Plastics. The bane of every environmentalist’s existence. We all know it’s bad for the earth. We all know that we should reduce the use of plastics. But are we going about this right?
Countries around the world have set their sights on the lowly plastic bag, viewing it as low-hanging fruit. Here in Singapore, supermarkets have started charging for a plastic bag. This is to encourage consumers to bring their own reusable bags when grocery shopping because, the argument goes, it’s better for the environment. But is that really the case?
It is true that the accumulation of single-use plastic bags has led to harmful impacts on our planet, affecting our wildlife, nature, and climate. This pollution in turn leads to more health problems and lowers our quality of life. However, did you know that a reusable bag is actually more harmful to the environment than a plastic bag?
Reusable bags, such as your cotton tote bags, require far more materials and resources to make. This means they have a higher carbon footprint in terms of a single-bag production. A 2018 study by the Danish Environmental Protection Agency has noted that one cotton tote bag has to be reused at least 7,100 times to have the same environmental impact as a plastic bag that’s reused and then incinerated. So it’s not true that owning a tote bag automatically makes you more eco-friendly than everyone else.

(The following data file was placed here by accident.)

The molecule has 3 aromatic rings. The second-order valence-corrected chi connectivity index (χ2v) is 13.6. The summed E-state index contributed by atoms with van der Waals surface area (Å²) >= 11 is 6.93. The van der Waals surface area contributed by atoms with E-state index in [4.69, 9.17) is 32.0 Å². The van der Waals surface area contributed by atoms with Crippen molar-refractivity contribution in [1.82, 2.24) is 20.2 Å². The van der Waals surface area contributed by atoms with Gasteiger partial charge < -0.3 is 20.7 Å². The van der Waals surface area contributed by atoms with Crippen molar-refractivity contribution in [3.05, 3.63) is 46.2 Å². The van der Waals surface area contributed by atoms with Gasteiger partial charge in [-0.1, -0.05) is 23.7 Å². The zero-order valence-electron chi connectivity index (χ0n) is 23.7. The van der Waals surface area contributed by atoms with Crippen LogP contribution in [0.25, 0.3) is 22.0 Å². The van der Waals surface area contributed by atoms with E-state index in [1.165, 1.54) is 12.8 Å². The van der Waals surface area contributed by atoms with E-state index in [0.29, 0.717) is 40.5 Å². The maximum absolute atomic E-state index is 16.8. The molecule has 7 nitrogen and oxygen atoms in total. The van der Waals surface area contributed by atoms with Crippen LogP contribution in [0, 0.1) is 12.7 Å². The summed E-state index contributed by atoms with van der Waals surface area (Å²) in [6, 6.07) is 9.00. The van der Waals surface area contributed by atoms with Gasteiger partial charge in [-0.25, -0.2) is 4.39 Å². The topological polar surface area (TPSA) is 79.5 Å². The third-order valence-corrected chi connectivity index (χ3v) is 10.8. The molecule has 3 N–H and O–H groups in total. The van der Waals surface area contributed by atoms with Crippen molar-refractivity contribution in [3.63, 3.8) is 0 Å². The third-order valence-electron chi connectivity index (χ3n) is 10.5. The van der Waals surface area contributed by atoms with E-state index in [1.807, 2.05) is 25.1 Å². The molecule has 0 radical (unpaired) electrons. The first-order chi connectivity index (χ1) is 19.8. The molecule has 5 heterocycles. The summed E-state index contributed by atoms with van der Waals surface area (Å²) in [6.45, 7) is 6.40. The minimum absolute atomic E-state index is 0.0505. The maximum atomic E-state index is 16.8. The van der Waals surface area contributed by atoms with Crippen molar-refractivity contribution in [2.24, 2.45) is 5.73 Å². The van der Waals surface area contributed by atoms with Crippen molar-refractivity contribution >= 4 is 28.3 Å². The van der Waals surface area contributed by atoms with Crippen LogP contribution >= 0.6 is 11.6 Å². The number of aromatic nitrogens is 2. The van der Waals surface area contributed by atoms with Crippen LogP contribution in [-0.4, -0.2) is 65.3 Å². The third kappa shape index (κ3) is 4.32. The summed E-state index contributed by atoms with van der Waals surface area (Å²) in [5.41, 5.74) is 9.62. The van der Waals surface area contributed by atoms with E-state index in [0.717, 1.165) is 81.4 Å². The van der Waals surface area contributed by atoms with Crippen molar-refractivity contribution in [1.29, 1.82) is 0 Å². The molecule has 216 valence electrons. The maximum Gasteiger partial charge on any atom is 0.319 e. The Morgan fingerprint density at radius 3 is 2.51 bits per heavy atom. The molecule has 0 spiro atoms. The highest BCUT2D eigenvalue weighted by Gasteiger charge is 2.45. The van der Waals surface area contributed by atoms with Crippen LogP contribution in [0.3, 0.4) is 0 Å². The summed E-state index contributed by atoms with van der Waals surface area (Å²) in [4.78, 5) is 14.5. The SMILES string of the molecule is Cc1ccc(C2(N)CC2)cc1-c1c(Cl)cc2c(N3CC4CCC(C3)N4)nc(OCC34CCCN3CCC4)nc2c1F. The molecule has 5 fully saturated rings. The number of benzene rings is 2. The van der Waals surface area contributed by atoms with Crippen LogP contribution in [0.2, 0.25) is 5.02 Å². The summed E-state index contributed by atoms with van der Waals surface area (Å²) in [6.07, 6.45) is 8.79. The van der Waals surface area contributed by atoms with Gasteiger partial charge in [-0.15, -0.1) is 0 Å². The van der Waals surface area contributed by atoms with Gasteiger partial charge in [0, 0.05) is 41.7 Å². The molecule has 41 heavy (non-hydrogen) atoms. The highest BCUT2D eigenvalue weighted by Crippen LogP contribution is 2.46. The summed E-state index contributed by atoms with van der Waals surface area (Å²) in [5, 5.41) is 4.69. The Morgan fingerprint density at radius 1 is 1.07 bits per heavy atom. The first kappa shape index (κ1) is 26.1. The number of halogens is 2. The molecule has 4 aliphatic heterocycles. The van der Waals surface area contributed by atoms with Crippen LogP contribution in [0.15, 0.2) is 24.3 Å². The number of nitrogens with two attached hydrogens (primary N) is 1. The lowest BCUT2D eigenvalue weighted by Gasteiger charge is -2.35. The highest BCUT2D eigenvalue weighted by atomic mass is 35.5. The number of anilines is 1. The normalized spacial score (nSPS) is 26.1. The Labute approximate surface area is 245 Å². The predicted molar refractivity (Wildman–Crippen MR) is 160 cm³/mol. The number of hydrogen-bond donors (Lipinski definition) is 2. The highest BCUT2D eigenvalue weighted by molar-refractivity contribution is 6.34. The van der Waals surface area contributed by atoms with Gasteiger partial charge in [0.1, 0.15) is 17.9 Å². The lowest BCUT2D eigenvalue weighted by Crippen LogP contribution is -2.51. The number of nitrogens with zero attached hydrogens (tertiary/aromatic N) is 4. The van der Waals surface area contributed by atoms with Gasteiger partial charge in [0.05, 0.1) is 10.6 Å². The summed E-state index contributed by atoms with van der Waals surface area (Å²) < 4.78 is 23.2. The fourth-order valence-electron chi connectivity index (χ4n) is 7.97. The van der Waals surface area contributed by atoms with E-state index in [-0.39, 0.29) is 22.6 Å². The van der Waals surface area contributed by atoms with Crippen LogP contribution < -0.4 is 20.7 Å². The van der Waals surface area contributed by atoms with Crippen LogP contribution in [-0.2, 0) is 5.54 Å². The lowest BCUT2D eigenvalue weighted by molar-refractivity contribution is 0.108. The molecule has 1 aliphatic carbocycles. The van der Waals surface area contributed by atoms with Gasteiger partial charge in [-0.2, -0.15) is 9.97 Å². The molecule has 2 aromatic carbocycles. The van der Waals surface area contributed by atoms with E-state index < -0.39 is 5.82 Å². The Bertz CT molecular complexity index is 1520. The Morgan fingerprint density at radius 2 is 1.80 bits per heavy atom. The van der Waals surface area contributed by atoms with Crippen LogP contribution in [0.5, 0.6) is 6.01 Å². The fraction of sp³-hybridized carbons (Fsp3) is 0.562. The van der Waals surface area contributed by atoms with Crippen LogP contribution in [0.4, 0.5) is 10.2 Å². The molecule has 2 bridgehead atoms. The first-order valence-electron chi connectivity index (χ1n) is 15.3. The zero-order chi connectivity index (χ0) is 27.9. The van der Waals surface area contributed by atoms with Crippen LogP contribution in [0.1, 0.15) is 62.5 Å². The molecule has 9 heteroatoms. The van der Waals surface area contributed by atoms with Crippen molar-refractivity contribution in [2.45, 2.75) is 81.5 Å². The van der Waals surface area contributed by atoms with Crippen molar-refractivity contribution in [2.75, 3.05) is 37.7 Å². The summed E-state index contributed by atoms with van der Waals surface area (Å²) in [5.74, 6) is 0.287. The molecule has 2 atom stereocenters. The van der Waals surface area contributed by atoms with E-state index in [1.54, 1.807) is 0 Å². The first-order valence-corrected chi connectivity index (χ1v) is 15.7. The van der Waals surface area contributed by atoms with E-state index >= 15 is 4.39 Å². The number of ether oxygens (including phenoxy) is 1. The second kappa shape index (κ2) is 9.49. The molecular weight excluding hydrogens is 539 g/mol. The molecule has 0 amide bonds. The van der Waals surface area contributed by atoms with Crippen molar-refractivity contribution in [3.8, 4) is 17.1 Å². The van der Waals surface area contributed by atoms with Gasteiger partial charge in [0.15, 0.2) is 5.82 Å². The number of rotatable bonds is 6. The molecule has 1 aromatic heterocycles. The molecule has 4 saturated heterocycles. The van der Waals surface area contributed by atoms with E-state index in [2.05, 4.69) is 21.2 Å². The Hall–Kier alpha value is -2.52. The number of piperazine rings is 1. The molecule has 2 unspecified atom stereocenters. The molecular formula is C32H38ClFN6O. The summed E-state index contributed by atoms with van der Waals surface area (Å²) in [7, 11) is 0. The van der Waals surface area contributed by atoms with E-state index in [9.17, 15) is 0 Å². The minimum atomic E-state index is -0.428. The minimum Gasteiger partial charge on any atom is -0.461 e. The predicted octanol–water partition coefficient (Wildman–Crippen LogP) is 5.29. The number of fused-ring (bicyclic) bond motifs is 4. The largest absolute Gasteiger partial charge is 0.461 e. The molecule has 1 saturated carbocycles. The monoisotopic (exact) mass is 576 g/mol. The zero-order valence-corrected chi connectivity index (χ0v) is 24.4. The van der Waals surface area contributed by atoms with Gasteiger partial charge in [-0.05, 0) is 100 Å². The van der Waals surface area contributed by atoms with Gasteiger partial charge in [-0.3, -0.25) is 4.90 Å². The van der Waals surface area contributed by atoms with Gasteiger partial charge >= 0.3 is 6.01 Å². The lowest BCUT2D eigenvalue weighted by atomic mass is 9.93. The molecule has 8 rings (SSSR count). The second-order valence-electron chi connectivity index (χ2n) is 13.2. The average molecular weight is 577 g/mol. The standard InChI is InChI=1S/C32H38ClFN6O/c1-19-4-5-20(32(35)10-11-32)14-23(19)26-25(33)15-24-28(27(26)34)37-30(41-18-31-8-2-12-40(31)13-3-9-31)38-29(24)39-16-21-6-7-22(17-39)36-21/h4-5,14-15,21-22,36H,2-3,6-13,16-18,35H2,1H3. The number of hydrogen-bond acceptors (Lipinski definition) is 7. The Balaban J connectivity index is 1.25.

Reusable products only reduce waste if they are reused enough times to justify their existence. Yet, most people do not use their tote bags sufficiently for them to be sustainable. Tote bags have become a slogan for brands to be environmentally friendly, often being given out at events or sold as merchandise. It’s easy to see why. They are readily customisable and cheap to produce, and are a cute and fun way to spread a message. However, this means that there’s a huge supply of tote bags, which are being used once or twice before they are stashed away. Is this really better for the environment?
Between a plastic bag that was used to carry groceries and then repurposed as a trash bag, and a cotton tote bag that has been touched twice in its lifetime, it is the former that has less carbon footprint.
Tote bags are replacing plastic bags, even though they aren’t necessarily reducing negative environmental impacts. Ironically, initiatives to reduce waste sometimes can actually lead to more waste. Despite good intentions, it has led to mindless consumerism which worsens the problem.
This isn’t to say that we discourage the use of tote bags, or that we are promoting plastic bags. The bottom line is that we should buy less, buy with intention, and be mindful of our consumption. The tote bags don’t matter, rather it is about how you use them — whether you have 10 different tote bags which you use when you feel like it, or if you have one or two tote bags that you take care of and reuse. Ultimately, it is your actions that make the greatest difference.
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